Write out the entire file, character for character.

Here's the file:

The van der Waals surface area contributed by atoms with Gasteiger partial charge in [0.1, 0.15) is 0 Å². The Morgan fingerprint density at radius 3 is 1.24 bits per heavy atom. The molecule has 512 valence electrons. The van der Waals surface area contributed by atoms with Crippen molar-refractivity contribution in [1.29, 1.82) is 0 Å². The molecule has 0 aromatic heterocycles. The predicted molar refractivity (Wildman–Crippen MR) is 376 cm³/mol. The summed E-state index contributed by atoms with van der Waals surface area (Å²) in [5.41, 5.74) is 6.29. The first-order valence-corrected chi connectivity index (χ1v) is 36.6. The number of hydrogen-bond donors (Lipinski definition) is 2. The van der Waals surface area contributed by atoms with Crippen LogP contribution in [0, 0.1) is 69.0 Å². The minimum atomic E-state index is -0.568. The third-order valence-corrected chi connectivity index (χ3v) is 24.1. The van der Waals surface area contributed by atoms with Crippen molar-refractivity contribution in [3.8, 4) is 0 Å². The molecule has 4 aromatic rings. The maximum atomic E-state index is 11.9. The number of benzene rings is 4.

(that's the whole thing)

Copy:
The van der Waals surface area contributed by atoms with Gasteiger partial charge in [0.1, 0.15) is 0 Å². The Morgan fingerprint density at radius 3 is 1.24 bits per heavy atom. The molecule has 512 valence electrons. The van der Waals surface area contributed by atoms with Crippen molar-refractivity contribution in [1.29, 1.82) is 0 Å². The molecule has 0 aromatic heterocycles. The predicted molar refractivity (Wildman–Crippen MR) is 376 cm³/mol. The summed E-state index contributed by atoms with van der Waals surface area (Å²) in [5.41, 5.74) is 6.29. The first-order valence-corrected chi connectivity index (χ1v) is 36.6. The number of hydrogen-bond donors (Lipinski definition) is 2. The van der Waals surface area contributed by atoms with Crippen LogP contribution in [0, 0.1) is 69.0 Å². The minimum atomic E-state index is -0.568. The third-order valence-corrected chi connectivity index (χ3v) is 24.1. The van der Waals surface area contributed by atoms with Crippen molar-refractivity contribution in [3.8, 4) is 0 Å². The molecule has 4 aromatic rings. The maximum atomic E-state index is 11.9. The number of benzene rings is 4.